Briggs v. Morgan, 70 N.C. App. 57 (1984)

Aug. 21, 1984 · North Carolina Court of Appeals · No. 8315SC938
70 N.C. App. 57


No. 8315SC938

(Filed 21 August 1984)

1. Automobiles § 61— pedestrian struck by backing truck — absence of back-up bell as negligence — sufficiency of complaint

Where plaintiff contended that defendants were negligent in failing to maintain a functional back-up bell on their garbage truck which ran over plaintiffs decedent, there was no merit to defendants’ contention that the complaint gave them no notice of an allegation of negligence in regard to the back-up bell and that such evidence should be excluded.

2. Automobiles § 61; Customs and Usages § 1— back-up bell on garbage truck — industry custom and voluntary practice — evidence improperly excluded

In a wrongful death action where plaintiff alleged that defendants were negligent in failing to maintain a functional back-up bell on their garbage truck which ran over plaintiffs decedent, the trial court erred in granting defendants’ motion in limine to exclude all evidence of industry custom and the defendant town’s own voluntary safety practices with respect to back-up bells, since plaintiff was entitled to a jury determination of what the degree of care required of a reasonable person would be in these circumstances; the excluded evidence was relevant and admissible to show this standard of care; and deviation from the customary practice would be evidence of negligence to be used by the jury in determining the degree of care required.

Appeal by plaintiff from Barnette, Judge. Order entered 5 May 1983 in Superior Court, ORANGE County. Heard in the Court of Appeals 5 June 1984.

This action arises from an automobile accident in which plaintiffs intestate, Dorritt Briggs Cannada, was killed. The fatal injury occurred when the decedent was struck and crushed by a garbage truck owned by defendant Chapel Hill, North Carolina (hereinafter defendant Chapel Hill) and operated by defendant John Robert Morgan. Robert Kennon Briggs, brother of the decedent and administrator of the Estate of Dorritt Briggs Cannada, instituted this action for wrongful death. The trial court granted defendant’s Motion in Limine to exclude all evidence of defendant Chapel Hill’s failure to maintain a warning device or “back-up bell” on the garbage truck. A jury found that defendants were not negligent in the operation of the garbage truck; the jury did not reach the issues of contributory negligence on damages. Judg*58ment was entered on the verdict. From the verdict and judgment plaintiff appeals.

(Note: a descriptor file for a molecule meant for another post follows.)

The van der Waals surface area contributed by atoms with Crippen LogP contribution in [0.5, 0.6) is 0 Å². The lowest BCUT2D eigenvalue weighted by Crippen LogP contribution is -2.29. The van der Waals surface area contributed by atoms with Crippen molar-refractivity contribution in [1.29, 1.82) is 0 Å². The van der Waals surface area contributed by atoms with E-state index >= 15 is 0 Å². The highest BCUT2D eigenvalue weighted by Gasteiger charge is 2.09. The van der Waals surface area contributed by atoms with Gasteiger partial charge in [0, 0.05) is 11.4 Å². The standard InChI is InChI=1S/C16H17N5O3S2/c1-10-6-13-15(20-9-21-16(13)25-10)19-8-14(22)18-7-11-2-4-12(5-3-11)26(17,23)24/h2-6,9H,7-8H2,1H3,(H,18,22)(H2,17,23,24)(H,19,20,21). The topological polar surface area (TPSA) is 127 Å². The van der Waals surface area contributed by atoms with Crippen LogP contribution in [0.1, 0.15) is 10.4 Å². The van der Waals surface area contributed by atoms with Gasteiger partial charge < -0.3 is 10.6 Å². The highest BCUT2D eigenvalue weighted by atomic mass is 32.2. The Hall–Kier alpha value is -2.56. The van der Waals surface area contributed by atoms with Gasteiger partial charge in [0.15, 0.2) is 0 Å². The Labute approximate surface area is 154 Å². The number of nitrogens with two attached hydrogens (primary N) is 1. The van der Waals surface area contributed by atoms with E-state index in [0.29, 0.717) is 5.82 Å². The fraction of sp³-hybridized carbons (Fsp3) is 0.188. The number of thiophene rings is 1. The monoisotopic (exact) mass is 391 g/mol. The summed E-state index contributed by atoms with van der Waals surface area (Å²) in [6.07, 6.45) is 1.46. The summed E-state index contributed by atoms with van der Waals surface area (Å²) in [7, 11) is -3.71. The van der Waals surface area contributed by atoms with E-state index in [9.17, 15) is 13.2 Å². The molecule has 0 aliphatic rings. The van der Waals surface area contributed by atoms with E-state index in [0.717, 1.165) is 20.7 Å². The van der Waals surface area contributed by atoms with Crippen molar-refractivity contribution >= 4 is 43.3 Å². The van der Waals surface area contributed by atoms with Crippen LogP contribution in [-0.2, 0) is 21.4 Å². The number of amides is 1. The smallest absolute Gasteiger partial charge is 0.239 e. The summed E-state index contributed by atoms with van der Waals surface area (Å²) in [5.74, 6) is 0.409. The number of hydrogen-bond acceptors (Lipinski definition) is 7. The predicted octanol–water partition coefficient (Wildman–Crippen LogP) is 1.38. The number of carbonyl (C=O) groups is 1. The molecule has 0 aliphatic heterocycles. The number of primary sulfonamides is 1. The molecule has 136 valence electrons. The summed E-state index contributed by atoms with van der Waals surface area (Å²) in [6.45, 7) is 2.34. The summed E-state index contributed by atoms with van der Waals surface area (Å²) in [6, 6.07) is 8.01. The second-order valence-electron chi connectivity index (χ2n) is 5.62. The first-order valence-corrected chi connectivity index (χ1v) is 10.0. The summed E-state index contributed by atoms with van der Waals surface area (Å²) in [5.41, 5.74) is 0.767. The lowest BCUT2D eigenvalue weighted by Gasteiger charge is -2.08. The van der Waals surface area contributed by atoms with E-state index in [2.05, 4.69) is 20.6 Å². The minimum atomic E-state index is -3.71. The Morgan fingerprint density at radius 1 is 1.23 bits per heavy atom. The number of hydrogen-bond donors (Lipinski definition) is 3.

Arthur Vann and H. Wood Vann, for plaintiff appellant.

Spears, Barnes, Baker and Hoof, by Alexander H. Barnes and Craig Brown, for defendant appellee.


This is an action for the wrongful death of Dorritt Briggs Cannada. The issue presented for review is whether the trial court erred in excluding plaintiffs evidence of the custom of other garbage collectors and of the voluntary practice of defendant regarding the use of a warning device or “back-up bell” on garbage collection trucks. Plaintiff contended that defendants were negligent in failing to maintain a functional back-up bell on the garbage truck that ran over the plaintiffs decedent and sought to introduce evidence of the industry custom and the defendant’s own voluntary safety practices to establish defendant’s negligence in this instance. Defendants filed a Motion in Limine to exclude the evidence, contending that the complaint gave them no notice of an allegation of negligence in regard to the back-up bell and that the evidence was “irrelevant, immaterial and highly prejudicial” because they are not required by law to maintain a back-up bell on the garbage truck. The trial judge granted defendant’s Motion in Limine without discussion. For the reasons set forth below, we hold that the exclusion of plaintiffs proofs constituted prejudicial error.

Undisputed evidence established that on the morning of 13 July 1981, defendant Morgan was operating a garbage truck owned and maintained by defendant Chapel Hill. On that morning defendant Morgan, an employee of defendant Chapel Hill, was acting within the scope of his employment. At approximately 5:30 a.m., defendant Morgan stopped in the driveway of the Happy Store, which is located on the east side of South Columbia Street in Chapel Hill, to collect a load of garbage. As he backed out of the driveway, onto South Columbia Street, the truck struck and crushed a pedestrian, Dorritt Briggs Cannada, who died immediately as a result of her injuries. Testimony was contradictory as to whether the decedent was struck while on the sidewalk or on the street.